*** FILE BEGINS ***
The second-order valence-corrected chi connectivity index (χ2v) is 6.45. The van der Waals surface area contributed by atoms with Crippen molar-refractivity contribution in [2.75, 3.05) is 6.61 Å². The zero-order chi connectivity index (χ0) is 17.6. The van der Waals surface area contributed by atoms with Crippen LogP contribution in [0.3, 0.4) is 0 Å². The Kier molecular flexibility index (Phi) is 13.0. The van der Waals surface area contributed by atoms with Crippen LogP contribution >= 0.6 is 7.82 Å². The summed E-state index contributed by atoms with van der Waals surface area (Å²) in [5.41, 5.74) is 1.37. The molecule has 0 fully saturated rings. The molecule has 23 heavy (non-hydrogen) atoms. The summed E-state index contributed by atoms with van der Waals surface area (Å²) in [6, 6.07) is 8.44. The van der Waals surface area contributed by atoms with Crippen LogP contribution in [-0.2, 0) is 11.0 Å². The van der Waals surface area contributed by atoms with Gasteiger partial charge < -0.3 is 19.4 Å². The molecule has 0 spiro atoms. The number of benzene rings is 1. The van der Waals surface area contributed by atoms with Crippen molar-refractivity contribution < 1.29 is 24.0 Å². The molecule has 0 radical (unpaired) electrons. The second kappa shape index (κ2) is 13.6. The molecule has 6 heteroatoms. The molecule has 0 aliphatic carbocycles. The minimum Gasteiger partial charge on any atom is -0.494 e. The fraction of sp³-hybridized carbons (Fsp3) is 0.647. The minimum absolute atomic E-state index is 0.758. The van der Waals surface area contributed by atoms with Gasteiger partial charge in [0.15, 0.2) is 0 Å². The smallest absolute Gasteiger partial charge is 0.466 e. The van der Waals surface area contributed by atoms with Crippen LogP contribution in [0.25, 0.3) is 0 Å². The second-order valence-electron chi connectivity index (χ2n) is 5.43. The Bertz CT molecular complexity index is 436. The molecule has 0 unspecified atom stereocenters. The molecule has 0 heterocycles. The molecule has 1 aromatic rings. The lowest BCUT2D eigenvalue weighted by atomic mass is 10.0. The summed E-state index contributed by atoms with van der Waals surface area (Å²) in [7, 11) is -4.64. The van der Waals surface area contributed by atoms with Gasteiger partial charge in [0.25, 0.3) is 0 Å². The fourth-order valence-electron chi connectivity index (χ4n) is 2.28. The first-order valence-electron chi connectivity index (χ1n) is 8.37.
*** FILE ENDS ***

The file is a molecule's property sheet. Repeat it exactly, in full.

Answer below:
The second-order valence-corrected chi connectivity index (χ2v) is 6.45. The van der Waals surface area contributed by atoms with Crippen molar-refractivity contribution in [2.75, 3.05) is 6.61 Å². The zero-order chi connectivity index (χ0) is 17.6. The van der Waals surface area contributed by atoms with Crippen LogP contribution in [0.3, 0.4) is 0 Å². The Kier molecular flexibility index (Phi) is 13.0. The van der Waals surface area contributed by atoms with Crippen LogP contribution >= 0.6 is 7.82 Å². The summed E-state index contributed by atoms with van der Waals surface area (Å²) in [5.41, 5.74) is 1.37. The molecule has 0 fully saturated rings. The molecule has 23 heavy (non-hydrogen) atoms. The summed E-state index contributed by atoms with van der Waals surface area (Å²) in [6, 6.07) is 8.44. The van der Waals surface area contributed by atoms with Crippen LogP contribution in [-0.2, 0) is 11.0 Å². The van der Waals surface area contributed by atoms with Gasteiger partial charge < -0.3 is 19.4 Å². The molecule has 0 spiro atoms. The number of benzene rings is 1. The van der Waals surface area contributed by atoms with Crippen molar-refractivity contribution < 1.29 is 24.0 Å². The molecule has 0 radical (unpaired) electrons. The second kappa shape index (κ2) is 13.6. The molecule has 6 heteroatoms. The molecule has 0 aliphatic carbocycles. The minimum Gasteiger partial charge on any atom is -0.494 e. The fraction of sp³-hybridized carbons (Fsp3) is 0.647. The minimum absolute atomic E-state index is 0.758. The van der Waals surface area contributed by atoms with Gasteiger partial charge in [0.15, 0.2) is 0 Å². The smallest absolute Gasteiger partial charge is 0.466 e. The van der Waals surface area contributed by atoms with Crippen LogP contribution in [0.25, 0.3) is 0 Å². The second-order valence-electron chi connectivity index (χ2n) is 5.43. The Bertz CT molecular complexity index is 436. The molecule has 0 unspecified atom stereocenters. The molecule has 0 heterocycles. The molecule has 1 aromatic rings. The lowest BCUT2D eigenvalue weighted by atomic mass is 10.0. The summed E-state index contributed by atoms with van der Waals surface area (Å²) in [7, 11) is -4.64. The van der Waals surface area contributed by atoms with Gasteiger partial charge in [0.25, 0.3) is 0 Å². The fourth-order valence-electron chi connectivity index (χ4n) is 2.28. The first-order valence-electron chi connectivity index (χ1n) is 8.37.